Image Processing Reference
- the moment of acquisition is the measurement that corresponds to a date set by
the clock. Usually, the error made for this data is ignored;
- the moment of transmission when the data is available to be fused, for example;
- the processing time that corresponds to the time interval between the acquisi-
tion moment and the transmission moment. This time may or may not be constant
depending on which processes are applied;
- the sampling period, which corresponds to the time interval between two acqui-
sitions. Usually, this period is constant.
Figure 11.1. Time related quantities associated with a sensor
The essential time constraints are the acquisition frequency of measurements and
the delay caused by the processing time. If the frequency is high enough and if the
delay can be neglected, we can consider that all of the information that can be used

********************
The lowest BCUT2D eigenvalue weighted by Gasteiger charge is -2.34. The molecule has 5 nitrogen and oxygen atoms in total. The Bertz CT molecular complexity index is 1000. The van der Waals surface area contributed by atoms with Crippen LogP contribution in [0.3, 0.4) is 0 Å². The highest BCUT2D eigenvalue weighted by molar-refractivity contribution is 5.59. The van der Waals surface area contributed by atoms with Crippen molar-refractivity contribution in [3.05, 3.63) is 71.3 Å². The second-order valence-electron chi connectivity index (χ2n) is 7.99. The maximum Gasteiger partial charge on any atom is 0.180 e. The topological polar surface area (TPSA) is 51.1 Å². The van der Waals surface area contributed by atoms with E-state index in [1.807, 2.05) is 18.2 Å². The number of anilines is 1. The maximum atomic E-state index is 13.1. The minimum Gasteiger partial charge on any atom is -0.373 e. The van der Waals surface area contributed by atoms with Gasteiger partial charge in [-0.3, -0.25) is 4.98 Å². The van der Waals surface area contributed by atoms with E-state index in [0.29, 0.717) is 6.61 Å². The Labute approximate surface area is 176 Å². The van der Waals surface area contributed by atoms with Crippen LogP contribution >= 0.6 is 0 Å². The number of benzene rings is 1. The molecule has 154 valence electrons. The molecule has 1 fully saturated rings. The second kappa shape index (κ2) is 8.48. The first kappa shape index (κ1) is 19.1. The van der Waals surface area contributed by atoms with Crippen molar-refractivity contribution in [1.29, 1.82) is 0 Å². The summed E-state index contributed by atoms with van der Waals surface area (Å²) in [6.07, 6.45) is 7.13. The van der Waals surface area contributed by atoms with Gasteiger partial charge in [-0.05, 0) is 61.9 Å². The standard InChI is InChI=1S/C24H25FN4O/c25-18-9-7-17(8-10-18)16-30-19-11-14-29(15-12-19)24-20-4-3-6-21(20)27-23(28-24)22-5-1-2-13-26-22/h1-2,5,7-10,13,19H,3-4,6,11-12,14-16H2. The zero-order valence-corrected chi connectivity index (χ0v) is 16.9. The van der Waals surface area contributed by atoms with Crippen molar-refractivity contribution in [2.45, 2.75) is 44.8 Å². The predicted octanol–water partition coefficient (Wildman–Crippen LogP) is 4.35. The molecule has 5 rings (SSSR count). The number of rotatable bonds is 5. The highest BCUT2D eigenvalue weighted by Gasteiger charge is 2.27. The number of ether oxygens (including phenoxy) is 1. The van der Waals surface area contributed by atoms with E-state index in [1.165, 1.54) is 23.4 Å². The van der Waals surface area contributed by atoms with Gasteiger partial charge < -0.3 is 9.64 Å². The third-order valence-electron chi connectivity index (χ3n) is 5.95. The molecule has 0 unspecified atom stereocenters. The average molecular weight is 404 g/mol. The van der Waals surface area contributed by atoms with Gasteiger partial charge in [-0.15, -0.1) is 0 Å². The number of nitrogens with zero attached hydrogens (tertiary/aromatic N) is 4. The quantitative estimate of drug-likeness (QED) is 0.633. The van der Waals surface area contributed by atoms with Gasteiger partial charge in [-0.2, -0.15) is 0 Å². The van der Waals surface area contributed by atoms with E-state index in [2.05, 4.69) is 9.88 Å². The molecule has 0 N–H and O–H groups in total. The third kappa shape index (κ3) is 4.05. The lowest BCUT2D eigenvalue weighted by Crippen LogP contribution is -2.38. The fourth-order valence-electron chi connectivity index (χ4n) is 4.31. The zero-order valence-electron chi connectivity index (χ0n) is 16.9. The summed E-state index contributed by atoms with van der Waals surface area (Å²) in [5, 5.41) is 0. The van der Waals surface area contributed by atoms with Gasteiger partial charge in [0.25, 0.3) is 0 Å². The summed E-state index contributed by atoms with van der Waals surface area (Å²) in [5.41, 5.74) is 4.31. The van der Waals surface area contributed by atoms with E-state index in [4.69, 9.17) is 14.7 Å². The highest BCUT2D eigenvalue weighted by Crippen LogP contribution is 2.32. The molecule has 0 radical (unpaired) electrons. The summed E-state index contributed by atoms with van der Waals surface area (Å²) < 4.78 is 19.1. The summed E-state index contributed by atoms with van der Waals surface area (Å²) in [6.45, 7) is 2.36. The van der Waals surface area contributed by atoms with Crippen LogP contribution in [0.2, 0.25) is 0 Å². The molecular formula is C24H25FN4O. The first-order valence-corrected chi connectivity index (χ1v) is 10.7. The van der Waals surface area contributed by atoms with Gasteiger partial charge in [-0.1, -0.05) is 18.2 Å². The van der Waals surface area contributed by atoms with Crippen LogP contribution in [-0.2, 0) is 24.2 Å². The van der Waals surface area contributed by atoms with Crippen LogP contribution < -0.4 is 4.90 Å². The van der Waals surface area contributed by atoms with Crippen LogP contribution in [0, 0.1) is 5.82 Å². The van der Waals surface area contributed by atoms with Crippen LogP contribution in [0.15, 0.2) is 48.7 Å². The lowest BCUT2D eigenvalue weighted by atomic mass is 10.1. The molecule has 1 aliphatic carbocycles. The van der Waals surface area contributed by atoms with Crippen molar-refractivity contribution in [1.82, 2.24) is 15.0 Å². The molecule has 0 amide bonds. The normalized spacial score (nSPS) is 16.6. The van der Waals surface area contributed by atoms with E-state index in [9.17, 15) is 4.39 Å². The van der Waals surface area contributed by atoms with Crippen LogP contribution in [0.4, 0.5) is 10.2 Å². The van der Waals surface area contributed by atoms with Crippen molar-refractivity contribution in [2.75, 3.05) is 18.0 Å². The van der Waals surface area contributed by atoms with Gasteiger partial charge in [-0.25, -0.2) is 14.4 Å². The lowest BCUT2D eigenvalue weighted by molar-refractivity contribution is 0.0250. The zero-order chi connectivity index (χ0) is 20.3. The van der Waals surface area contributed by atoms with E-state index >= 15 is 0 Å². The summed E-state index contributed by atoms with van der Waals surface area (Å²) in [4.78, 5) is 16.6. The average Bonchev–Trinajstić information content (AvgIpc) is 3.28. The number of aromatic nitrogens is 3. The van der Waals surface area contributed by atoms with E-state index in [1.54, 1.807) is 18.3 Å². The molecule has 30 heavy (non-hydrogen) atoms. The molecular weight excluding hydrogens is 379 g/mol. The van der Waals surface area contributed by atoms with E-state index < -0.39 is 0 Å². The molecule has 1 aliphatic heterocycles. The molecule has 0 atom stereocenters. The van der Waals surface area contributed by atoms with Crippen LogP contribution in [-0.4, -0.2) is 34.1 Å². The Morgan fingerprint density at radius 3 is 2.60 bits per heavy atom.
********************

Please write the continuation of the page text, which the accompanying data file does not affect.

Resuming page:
in the fusion system is constantly available. It is worth noting that in most fusion
applications, temporal constraints are neglected. They are dealt with mostly in military
applications for detecting and tracking targets [ANK 01, APP 98, PAO 94], in mobile
robotics [KOS 93, PRU 99] and in the context of intelligent vehicles [ETE 94, JOU 99,
TRA 93, TRA 94].
Fusion uses data provided by different sources with temporal characteristics that
may be different. In the context of temporal fusion, information provided by the same
source may also be fused, but at different times.
11.3.1. Fusion of distinct sources
In the ideal case, the sources of information are synchronous (same period and
same acquisition time) and provide their information with the same processing time.
The data available can then be immediately fused.
With real applications, the data is rarely synchronous and cannot be fused directly.
Here are the major causes: